My father passed away at the age of 87 earlier this year and in a somewhat shocking and rebellious act, I, at 59, a devoted mother of four and grandmother of three, didn’t show up for our family Thanksgiving at my daughter’s in Boston. Instead, I sublet my apartment in New York for six months, packed everything that could fit in two suitcases, stuffed even more in a carry-on bag and got on a plane with a one-way ticket to Paris.
My children suggested I do exactly this “when grandpa passes,” they said last Christmas when my dad began his downhill slide. But I don’t believe they believed I would. It’s not that I didn’t gnaw my teeth, toss and turn begging the Universe for signs of approval . . . I had no idea if I could really cover the costs and wander off for six months, take the time to spend time with family and friends overseas … but once I wrapped my brain around it, I knew I would. I love my family but ultimately I opted to opt out.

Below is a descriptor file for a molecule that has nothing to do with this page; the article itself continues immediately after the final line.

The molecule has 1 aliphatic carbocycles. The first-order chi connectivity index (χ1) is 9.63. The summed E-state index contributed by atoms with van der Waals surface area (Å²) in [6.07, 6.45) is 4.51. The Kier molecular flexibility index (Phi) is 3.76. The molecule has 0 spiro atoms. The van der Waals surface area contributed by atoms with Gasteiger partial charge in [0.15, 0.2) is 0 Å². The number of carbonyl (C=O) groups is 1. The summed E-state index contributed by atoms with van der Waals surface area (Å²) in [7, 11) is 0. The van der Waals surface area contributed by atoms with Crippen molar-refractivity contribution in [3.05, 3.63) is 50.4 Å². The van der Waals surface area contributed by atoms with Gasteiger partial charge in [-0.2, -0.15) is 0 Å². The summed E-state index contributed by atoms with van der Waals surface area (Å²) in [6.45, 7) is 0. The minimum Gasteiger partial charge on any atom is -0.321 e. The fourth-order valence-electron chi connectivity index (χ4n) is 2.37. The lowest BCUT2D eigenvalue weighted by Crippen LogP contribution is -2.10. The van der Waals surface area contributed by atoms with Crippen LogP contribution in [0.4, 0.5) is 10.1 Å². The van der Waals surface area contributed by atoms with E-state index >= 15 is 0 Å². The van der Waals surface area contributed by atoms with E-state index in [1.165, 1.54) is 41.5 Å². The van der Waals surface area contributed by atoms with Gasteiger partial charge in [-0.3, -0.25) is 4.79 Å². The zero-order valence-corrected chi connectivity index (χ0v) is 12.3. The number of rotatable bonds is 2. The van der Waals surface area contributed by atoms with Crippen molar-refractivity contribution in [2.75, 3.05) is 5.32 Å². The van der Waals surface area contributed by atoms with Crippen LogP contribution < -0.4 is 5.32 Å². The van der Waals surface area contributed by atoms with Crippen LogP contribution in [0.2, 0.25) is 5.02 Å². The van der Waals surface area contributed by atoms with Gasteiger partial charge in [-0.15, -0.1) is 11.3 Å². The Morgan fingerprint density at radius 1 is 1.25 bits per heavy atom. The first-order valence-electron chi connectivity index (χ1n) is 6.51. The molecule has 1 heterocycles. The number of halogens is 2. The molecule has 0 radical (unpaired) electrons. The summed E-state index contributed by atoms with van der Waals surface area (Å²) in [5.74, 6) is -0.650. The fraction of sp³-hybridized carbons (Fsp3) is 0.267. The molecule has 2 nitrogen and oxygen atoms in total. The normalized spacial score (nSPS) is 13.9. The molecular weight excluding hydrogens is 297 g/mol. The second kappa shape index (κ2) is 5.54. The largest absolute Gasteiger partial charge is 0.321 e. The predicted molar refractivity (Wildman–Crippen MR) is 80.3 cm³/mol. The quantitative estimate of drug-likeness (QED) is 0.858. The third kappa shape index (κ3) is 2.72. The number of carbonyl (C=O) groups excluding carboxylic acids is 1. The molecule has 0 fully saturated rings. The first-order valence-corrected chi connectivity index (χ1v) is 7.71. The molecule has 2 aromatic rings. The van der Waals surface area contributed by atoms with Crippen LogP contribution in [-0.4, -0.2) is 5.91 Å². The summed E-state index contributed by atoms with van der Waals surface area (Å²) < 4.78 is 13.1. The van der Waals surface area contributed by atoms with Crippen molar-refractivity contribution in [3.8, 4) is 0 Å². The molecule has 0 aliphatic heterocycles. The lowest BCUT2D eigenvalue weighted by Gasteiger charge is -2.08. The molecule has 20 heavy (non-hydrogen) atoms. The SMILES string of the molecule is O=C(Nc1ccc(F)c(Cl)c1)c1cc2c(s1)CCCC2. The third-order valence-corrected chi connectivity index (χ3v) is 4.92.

Life is complicated. My family is complex, composed as it is, of “real” family (direct blood line: my son and daughter), stepfamily despite divorce (legally mine: two daughters, one son-in-law and three grandchildren) and extended family (distant cousins: a couple in Israel with two boys and exchange students from Thailand — with two grown children, Italy — with two children, and Germany — with two grown daughters). Unique relationships with unique individuals, all connected by a unique imagination and an ability to accept each other as family, regardless of DNA — and geography. After five years producing live theater, I have two hits on Broadway in a business that’s extremely challenging and unbelievably rewarding. And for the icing on the cake, I’ve assembled an amazing group of great friends in New York for whom I’m the glue.
And yet, here I am, attempting to piece together the sometimes-easy-sometimes-messy but certainly “colorful” squares that make up the tapestry that is my life, and follow a yellow brick road into my future. Crazy? Maybe, but–
I’m doing it.
Thanksgiving dinner at my daughter’s was just fine without me this year. And (wink) I gave thanks, for mine.
NOTE TO SELF: Fasten your seat belt.